Aintree racecourse;Ascot;Ayr;Bangor;Bath;Beverley;Brighton;Carlisle;Cartmel;Catterick;Cheltenham Festival;Chepstow;Chester;Doncaster St Leger;Epsom Derby;Exeter racecourse;Fakenham;Folkestone;Fontwell Park;Glorious Goodwood;Hamilton Park;Haydock Park;Hereford Racecourse;Hexham;Huntingdon;Kelso;Kempton Park;Leicester;Lingfield;Ludlow;Market Rasen;Musselburgh;Newbury Racecourse;Newcastle;Newmarket;Newton Abbot;Nottingham;Perth;Plumpton;Pontefract Racecourse;Redcar;Ripon;Salisbury;Sandown Park;Sedgefield;Southwell;Stratford;Taunton;Thirsk;Towcester;Uttoxeter;Warwick;Wetherby;Wincanton;Windsor;Wolverhampton;Worcester;Yarmouth;York Ebor

Earliest meeting: Friday 14th June 1895
Final meeting: Monday 21st June 1965
The first race meeting to take place at the Bromford Bridge track in Birmingham, close to the A38 Tyburn Road, was a two day meeting on Friday 14th and Saturday 15th June 1895. A galloping course with a right-handed running line, the course was an oval shaped circuit of 11 furlongs with a five furlong straight. There was a straight mile available for events up to that distance which was described as 'dead flat'. The inaugural race, the Midland Welter Handicap over a mile and a quarter, was won by Philology owned by Mr G F Fawcett, while the Newport Stakes the next day went to Barbary. To claim that Birmingham races centred on Bromford Bridge would be wrong, for in this edition alone there are at least 30 tracks which held races in the vicinity of the city, but Bromford Bridge was closest to the city centre. At the turn of the century the first two day meeting was staged on Monday 16th and Tuesday 17th April 1900 when the card opened with the Holiday Plate which was won by Mr W Duke’s Petersfield II. The Birmingham Spring Handicap, over a mile and a half, went to Lord Radnor’s Blumenaue, while the Cheveley Park Plate was won by Kleon. The ‘Birmingham Boys’ were a vicious gang operating on racecourses around this time but, for some reason, they left the Bromford Bridge course to prosper. However, trouble from an unlikely source did materialise when the suffragettes burned down the stands in 1914. Racing ceased during the hostilities of the Second World War, the course being used for military purposes, but returned after the war had ended. Built on such prime development land, the course had to justify its place by attracting large crowds, and increasingly this became a challenge. In 1964 the Birmingham Corporation made an offer for the land on which the racecourse stood and the management deemed the offer too good to refuse. The final meeting took place on Monday 21st June 1965, when Lester Piggott rode a double on Selly Oak and London Way.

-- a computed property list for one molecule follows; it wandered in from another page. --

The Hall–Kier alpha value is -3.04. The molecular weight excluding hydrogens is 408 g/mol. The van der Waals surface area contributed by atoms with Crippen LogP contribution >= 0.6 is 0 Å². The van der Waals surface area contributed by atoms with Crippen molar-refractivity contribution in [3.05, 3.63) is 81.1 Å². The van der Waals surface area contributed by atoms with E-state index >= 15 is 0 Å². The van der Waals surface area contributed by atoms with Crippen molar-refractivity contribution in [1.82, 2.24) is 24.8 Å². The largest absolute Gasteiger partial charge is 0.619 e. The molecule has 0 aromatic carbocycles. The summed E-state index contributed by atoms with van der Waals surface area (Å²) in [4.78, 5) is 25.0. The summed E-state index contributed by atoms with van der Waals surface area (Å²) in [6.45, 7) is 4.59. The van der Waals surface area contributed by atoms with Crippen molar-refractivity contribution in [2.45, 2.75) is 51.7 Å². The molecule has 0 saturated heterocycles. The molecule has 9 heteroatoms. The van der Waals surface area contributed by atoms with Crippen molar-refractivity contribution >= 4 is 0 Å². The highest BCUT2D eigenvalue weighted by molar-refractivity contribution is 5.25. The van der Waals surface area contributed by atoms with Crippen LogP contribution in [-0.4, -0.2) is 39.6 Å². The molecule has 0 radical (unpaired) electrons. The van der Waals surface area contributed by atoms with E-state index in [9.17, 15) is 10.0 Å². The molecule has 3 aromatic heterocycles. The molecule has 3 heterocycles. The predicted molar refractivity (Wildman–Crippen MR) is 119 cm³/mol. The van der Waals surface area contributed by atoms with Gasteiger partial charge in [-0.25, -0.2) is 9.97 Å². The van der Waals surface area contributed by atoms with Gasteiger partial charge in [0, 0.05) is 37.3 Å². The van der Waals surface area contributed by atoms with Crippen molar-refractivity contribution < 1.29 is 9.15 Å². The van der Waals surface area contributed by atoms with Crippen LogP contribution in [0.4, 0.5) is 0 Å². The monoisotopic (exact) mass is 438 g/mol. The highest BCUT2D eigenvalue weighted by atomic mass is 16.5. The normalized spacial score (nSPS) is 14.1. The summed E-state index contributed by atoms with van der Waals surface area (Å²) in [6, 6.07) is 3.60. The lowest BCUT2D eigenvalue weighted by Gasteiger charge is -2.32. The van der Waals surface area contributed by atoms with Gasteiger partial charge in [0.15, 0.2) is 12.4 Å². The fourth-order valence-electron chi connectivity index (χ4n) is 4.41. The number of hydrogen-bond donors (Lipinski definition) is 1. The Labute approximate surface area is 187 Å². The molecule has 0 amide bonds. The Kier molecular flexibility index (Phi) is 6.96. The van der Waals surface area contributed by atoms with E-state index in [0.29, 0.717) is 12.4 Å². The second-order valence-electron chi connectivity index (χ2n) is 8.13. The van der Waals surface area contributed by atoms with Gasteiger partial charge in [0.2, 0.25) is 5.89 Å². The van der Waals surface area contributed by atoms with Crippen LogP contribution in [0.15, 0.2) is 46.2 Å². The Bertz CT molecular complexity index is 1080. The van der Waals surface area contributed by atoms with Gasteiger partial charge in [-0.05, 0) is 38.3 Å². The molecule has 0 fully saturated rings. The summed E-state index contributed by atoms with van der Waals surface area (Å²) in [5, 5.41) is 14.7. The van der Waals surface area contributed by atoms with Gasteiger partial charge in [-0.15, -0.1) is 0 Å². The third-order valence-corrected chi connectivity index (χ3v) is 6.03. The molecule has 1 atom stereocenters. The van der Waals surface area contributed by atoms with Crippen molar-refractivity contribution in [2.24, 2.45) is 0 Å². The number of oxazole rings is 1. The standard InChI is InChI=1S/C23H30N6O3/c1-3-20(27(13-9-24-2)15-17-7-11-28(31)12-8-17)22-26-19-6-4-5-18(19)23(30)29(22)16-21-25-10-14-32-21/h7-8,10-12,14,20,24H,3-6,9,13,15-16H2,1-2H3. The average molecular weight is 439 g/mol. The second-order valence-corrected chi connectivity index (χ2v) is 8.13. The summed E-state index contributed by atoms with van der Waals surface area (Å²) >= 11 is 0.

This racecourse is covered in Volume 1 of Racecourses Here Today and Gone Tomorrow. Ordering details shown below.
Local Patrons Lord Radnor, Lord Herbert
Principal Races Birmingham Spring Handicap, Champion Hurdle Trial

Monday 16th April 1900
The Birmingham Spring Handicap over 1 ½ miles
1. Blumenaue, 5 year old owned by Lord Radnor
2. Philopena, 4 year old owned by Mr Inglis
3. Moonlit, 4 year old owned by Mr J A Miller
Betting: 6/4 Morninglow, 3/1 Blumenaue, 7/2 Philopena

The final meeting took place on Monday 21st June 1965.
Course today An 11 furlong course located close to the A38 Tyburn Road.
The rare handbill shown below is provided courtesy of the Robert Shaw collection.
If you have photos, postcards, racecards. badges, newspaper cuttings or book references about the old course, or can provide a photo of how the ground on which the old racecourse stood looks today, then email

Much of the information about this course has been found using internet research and is in the public domain. However, useful research sources have been:-

London Illustrated News

Racing Illustrated 1895-1899

The Sporting & Dramatic Illustrated

Northern Turf History Volumes 1-4 by J.Fairfax-Blakeborough

The Sporting Magazine

A Long Time Gone by Chris Pitt first published in 1996 ISBN 0 900599 89 8

Racing Calendars which were first published in 1727

ISBN 978-0-9957632-0-3

652 pages

774 former courses

ISBN 978-0-9957632-1-0

352 pages

400 former courses

ISBN 978-0-9957632-2-7

180 pages

140 former courses

ISBN 978-0-9957632-3-4

264 pages

235 former courses

Copies of the above books are only available by emailing stating your requirements, method of payment (cheque payable to W.Slusar) or Bank transfer, and the address where the book(s) should be sent.
Download an order form
  Quantity Cost
Volume 1 North of Hatfield £19.99 + £4 postage    
Volume 2 South of Hatfield £14.99 + £3 postage    
Volume 3 Wales & Scotland £9.99 + £3 postage    
Volume 4 Ireland £9.99 + £3 postage    
Volumes 1 - 4 £54.96 + £5 postage    
Postage & Packaging    
Email order form to